Saturday, January 8, 2011
Apropos an earlier post touching on the need to lay strong skills foundations for success in law school and law practice, see this New York Times piece today profiling William H. Fitzhugh, the “cantankerous publisher” of The Concord Review, “a journal that showcases high school research papers.” Midway through the article (which highlights Fitzhugh’s lament about the state of students’ writing and research skills), this paragraph appeared:
“I can’t count all the lawyers who say their firms have organized remedial classes for all the associates who can’t write,” Mr. Fitzhugh said.
And see this New York Times article -- “Top Test Scores From Shanghai Stun Educators” -- reporting on the results of the worldwide Programme for International Student Assessment (PISA) 2009 conducted by the Organisation for Economic Co-operation and Development (OECD). This survey, the fourth since 2000, “examine[d] 15-year-old students’ performance in reading, mathematics and science.” The survey’s framework “includes not only the assessment of reading and understanding printed texts, but also an innovative component to assess how well students read, navigate and understand electronic texts.” A chart comparing the results from the surveyed countries implies that if you regard research and writing skills as positively correlated with reading skills, many more U.S. law firms will need to develop remedial programs for associates.
I wrote this post earlier this week because at precisely the moment of its publication on Saturday (i.e. today), I'm standing at the finish line at Disney World in Orlando, Florida supporting my g/f Doreen who has just completed her first ever road race - and a half marathon to boot - that's 13 miles, son! - to raise money for Leukemia and Lymphoma research (I was diagnosed with the latter at the end of July). I couldn't possibly be more proud of her or love her more.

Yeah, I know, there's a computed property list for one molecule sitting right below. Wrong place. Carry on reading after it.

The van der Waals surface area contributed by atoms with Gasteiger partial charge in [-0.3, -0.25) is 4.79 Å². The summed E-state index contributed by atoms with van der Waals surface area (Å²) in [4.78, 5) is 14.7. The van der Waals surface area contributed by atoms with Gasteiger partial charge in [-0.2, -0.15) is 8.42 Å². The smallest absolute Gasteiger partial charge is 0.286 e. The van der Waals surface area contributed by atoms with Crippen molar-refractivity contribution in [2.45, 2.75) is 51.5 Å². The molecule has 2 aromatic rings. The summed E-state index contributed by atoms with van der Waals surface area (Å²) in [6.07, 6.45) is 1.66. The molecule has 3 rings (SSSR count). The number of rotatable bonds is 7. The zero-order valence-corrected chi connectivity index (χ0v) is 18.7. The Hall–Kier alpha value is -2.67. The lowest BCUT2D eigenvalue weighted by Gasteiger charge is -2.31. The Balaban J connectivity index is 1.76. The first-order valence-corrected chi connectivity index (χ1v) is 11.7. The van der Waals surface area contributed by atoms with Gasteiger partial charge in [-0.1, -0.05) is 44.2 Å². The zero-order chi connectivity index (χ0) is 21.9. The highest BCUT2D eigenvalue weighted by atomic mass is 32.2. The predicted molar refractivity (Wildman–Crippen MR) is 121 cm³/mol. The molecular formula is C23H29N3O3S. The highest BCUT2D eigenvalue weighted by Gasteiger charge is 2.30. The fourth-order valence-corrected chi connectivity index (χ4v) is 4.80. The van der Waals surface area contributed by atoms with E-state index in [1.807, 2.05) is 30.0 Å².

But enough about me. Let's talk about you. There's still time to make a donation. All you have to do is put your mouse right here and click.
Thursday, January 6, 2011
Yes, that's right friends. The helpful folks over at the Attorney at Work blog have put together a list of warm-up exercises so you don't pull a muscle or otherwise get injured while texting.
Ergonomic experts say the strains and pains of texting and using other handheld devices such as iPads are quite similar to those seen in repetitive computer use—carpal tunnel, eye strain, and neck and back pain.
Warm Ups for Texting
For those of us (and you know who you are) who just can’t put the smartphone down, here are five easy exercises to warm up your texting muscles and prevent pain:
- Tap each finger with the thumb of the same hand (5 times).
- Pull your thumb firmly with the other hand.
- Tap the palm and back of your hand on your thigh as quickly as you can (20 times).
- Reach both arms up high and shake your hands. Reach both arms down low and shake your hands (3 times).
- Put your arms at 45-degree angles and squeeze them behind you.
You can read more about how to keep yourself injury-free while texting by clicking here.
Wednesday, January 5, 2011
Since knowing how to effectively use technology in legal practice is a core skill for today's lawyer (yet it's a subject that's strangely absent from most law school course catalogues) this call for papers is squarely within our bailiwick. We bring it to you courtesy of the Legal Scholarship Blog:
The World Jurist Association is seeking articles of publishable quality in the field of law and technology for inclusion in a publication entitled Law/Technology. The journal has a readership in over 200 countries, including many of the major law libraries around the world. We publish 4 issues a year and are currently searching for articles for the 2011 publications.
In addition, we have a current issue which we need to fill immediately and therefore would consider articles that have been previously published but which are available for republication and would still be of interest to an international audience. For more information, contact Rachael Boyd at programs [at] worldjurist [dot] org, (202) 466-5428.
From the Chronicle of Higher Ed: